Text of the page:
The reputation of the president, chairman, or CEO may (unfortunately) depend on his or her ability to run a meeting. Whether the gathering is big or small, scheduled or impromptu, people want the person in charge to preside well. (Warning: If at first the leader doesn’t succeed, he’ll be tuned out or replaced!) So, how can you insure you’ll have the ear of your membership? Here are the top five no-no’s for leading meetings.
1. Start Late
Nothing tells members that you don’t value their time like starting late. If your agenda says the meeting starts at noon, then start at noon, not 12:01. Punctuality bolsters your attempts to follow parliamentary procedure.
In my experience as a parliamentarian, meetings tend to start late for two main reasons: (1) an essential person is unprepared, or (2) members are late. The solution to both is simply to establish a pattern of starting on time.
I’ve learned that if a presiding officer or president establishes a reputation of starting on time, people will be present and prepared. Several years ago, I helped a board that had a reputation for never starting on time. Members and staff would saunter into the meeting room at a relaxed pace, a fair amount of socializing would occur, and the president would wait to call the meeting to order until enough individuals were in attendance. This practice lasted (and became progressively worse) until the group elected a new president, who promptly announced that he would start the meetings on time. The first board meeting was rough; plenty of members walked in after the meeting had already started. But it didn’t take long for people to learn and adapt, and the meetings became much more efficient as a result.
2. Ignore the Agenda
Agendas exist for a reason. At a minimum they inform members which topics will be discussed and in what order—a basic Robert’s Rules concept and a wise one. Presiding officers who ignore the agenda create a fertile environment for confusion and for individual members to take control of a meeting. Instead, a presiding officer should do the following:
Participate in creating the agenda. Even if staff are responsible for constructing an initial draft, a presiding officer should ask to see this draft several days before the meeting and should review and comment on it. In any event, the presiding officer should know the agenda better than anyone and understand both its substance and the reasons for the order of the topics.
Follow the agenda. Especially in board and committee meetings, members often want to veer from the agenda by either re-ordering the topics or adding additional ones. The presiding officer should resist the temptation to let this happen without the group’s approval. When making shifts to an agenda seems appropriate and necessary, the presiding officer should put the suggestion to the group for their consent. Doing otherwise communicates that one member’s “agenda” is more important than everyone else’s.
3. Confuse the Members
Members are generally confused for one main reason: They don’t know what motion is on the floor. And it’s the presiding officer’s job to fix this by repeating ad nauseum the motion that’s before the group. Repeat it right after it’s seconded, repeat it again during debate, repeat it again if there’s an amendment, and repeat it again before taking a vote. Just repeat it – because no matter how clear you think you’ve been, there’s at least one member who hasn’t been paying attention and is confused. And it’s that member that will take up everyone’s time with off-topic discussion or who will vote “no” when he or she actually meant to vote “yes”! Keeping everyone on the same page by constantly clarifying what topic is before the group is a great way to save time and keep the meeting moving.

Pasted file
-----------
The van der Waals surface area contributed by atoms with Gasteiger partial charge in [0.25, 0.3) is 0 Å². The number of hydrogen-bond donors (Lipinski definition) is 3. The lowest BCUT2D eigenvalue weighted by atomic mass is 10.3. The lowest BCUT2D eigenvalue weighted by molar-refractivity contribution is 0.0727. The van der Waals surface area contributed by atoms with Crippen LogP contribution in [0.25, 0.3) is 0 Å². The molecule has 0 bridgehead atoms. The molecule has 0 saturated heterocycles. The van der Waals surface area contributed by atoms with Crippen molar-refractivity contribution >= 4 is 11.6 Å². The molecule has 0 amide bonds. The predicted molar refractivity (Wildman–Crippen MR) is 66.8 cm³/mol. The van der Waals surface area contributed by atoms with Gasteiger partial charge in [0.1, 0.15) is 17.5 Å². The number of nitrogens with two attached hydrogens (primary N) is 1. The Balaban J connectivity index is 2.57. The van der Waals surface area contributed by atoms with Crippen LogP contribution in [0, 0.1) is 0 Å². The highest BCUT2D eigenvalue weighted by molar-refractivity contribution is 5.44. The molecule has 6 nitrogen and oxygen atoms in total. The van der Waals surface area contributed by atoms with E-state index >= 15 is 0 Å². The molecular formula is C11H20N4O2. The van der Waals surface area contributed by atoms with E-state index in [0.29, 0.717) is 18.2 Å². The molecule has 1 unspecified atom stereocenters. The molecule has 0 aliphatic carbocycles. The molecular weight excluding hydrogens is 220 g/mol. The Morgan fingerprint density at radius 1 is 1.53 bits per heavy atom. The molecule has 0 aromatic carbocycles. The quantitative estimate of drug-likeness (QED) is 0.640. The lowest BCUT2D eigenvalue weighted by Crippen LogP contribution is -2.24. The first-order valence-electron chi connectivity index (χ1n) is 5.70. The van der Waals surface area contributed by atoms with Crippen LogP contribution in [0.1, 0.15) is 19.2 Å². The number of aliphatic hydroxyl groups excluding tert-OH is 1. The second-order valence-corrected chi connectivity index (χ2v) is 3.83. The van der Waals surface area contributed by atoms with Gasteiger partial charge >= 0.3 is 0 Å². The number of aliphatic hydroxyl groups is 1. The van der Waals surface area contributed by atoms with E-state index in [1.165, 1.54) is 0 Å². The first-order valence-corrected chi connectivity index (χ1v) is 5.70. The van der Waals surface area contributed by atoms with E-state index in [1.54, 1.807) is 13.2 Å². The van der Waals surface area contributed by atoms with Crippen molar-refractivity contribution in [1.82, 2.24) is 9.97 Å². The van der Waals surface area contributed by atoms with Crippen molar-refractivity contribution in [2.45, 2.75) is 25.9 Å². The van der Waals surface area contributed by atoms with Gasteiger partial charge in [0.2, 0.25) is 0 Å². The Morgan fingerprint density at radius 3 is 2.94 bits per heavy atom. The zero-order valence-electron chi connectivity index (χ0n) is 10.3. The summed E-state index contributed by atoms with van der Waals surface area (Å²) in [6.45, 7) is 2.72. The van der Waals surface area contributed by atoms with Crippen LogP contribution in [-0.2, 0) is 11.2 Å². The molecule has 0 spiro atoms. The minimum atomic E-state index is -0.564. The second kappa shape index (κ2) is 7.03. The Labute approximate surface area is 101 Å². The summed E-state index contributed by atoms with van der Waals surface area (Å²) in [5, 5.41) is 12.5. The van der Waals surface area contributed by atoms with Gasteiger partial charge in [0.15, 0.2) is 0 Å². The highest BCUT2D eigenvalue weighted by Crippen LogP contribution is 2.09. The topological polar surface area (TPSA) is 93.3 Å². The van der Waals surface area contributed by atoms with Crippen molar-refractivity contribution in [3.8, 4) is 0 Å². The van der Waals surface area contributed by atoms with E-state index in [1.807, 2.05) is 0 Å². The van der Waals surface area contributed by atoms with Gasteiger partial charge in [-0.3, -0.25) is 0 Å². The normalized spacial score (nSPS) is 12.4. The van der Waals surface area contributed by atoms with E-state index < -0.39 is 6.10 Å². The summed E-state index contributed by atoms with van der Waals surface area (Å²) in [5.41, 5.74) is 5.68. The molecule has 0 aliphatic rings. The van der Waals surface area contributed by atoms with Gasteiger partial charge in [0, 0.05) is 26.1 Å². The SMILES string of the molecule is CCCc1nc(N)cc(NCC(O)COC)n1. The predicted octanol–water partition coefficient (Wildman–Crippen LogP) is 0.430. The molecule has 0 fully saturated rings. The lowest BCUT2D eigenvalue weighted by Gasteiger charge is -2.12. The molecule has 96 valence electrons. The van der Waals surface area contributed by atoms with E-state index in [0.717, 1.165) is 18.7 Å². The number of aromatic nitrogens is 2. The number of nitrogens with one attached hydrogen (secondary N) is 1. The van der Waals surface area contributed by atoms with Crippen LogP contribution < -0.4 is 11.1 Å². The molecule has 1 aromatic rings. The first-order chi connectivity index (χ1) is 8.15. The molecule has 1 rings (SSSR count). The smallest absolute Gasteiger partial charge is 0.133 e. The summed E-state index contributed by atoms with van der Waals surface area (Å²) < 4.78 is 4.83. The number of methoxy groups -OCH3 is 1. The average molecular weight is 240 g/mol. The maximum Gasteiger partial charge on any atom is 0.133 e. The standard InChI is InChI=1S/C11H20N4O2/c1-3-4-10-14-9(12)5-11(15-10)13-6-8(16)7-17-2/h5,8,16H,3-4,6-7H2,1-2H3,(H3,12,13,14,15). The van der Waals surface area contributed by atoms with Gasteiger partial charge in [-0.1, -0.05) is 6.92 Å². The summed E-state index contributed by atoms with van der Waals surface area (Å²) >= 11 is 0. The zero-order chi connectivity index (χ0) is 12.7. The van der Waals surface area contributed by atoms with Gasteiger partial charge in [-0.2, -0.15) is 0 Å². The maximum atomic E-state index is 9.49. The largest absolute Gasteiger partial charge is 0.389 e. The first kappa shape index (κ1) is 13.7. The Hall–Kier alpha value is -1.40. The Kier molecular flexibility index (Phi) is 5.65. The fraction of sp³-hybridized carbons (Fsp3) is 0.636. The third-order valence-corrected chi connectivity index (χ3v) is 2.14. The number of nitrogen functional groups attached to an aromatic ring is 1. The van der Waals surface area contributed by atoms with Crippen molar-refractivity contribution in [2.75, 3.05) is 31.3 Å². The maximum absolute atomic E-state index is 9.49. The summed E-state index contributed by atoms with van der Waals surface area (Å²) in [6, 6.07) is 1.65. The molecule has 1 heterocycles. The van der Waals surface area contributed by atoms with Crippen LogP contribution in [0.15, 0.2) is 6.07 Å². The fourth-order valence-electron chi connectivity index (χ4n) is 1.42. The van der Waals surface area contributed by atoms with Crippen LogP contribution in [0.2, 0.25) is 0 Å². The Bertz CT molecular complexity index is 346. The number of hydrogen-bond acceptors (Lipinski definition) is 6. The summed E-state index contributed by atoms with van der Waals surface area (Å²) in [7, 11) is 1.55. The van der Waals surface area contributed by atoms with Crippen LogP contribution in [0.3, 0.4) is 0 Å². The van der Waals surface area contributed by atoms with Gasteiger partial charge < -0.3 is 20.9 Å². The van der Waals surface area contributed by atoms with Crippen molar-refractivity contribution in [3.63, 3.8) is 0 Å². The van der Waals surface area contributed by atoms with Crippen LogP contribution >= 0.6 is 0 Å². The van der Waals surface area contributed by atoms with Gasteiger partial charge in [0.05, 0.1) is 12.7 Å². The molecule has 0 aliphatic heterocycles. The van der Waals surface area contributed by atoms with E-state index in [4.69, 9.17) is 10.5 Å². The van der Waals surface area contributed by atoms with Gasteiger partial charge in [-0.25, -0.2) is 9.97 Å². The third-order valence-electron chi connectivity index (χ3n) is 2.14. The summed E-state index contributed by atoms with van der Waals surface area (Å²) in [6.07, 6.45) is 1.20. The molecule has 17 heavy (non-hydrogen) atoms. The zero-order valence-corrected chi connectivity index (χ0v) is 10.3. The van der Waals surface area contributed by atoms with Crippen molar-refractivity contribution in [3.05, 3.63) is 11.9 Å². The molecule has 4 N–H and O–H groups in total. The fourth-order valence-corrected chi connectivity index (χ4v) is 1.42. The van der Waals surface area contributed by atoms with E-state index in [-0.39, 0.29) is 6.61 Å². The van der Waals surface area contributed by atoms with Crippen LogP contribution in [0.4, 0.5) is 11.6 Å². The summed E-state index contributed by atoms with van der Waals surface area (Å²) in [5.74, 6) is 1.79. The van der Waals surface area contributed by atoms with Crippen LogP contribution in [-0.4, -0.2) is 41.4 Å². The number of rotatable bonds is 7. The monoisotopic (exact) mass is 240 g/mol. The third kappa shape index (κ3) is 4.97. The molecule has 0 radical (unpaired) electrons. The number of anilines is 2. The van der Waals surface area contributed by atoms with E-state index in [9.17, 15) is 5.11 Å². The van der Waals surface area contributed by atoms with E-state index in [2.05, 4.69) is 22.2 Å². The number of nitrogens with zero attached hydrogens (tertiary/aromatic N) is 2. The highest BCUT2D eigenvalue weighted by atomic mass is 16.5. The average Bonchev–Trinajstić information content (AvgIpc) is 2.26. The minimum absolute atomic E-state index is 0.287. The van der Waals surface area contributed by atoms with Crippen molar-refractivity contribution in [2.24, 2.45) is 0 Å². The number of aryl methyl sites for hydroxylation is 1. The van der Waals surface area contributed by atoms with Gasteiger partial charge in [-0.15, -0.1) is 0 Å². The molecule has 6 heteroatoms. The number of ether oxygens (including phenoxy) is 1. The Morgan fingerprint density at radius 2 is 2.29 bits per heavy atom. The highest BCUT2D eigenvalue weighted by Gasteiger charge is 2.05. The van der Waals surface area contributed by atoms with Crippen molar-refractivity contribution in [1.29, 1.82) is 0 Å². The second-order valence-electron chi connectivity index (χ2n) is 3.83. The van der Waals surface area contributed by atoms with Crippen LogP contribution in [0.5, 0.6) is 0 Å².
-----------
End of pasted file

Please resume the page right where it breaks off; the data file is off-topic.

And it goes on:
4. Facilitate Endless, Undirected Discussion
Leaders need to stick to three simple rules if they want to facilitate meaningful, efficient discussion:
No one speaks unless they are recognized.
Only one person speaks at a time.
Speakers may discuss only the issue that’s on the floor.
5. Show Favoritism
No one likes everybody, but when you’re leading a meeting, you have to fake it. Simply put, you have to make each member feel as if his or her view and vote is just as valuable as every other member’s. One way to communicate equality is by recognizing each member in a neutral fashion. For example, saying, “The Chair recognizes the member at microphone #1,” instead of, “The Chair recognizes Ms. Jones.” If you call Ms. Jones by name but not the member that comes after her, your personal address (even if innocent) implies that you favor Ms. Jones. A second way to communicate equality is by refraining from engaging in discussion or commenting on any member’s points in discussion. Best practice is to simply follow each member’s remarks with, “Thank you. Is there any further discussion?” A final way to communicate equality is by alternating your recognition of speakers in favor of a motion and opposed to a motion. Repeatedly recognizing speakers on one side of an issue gives the impression that you want the group to hear only from that side.
Success in leading meetings hinges on careful prep, clear communication, and impartiality. Don’t mess it up! Establish a reputation of strong leadership and organization when you’re up in front.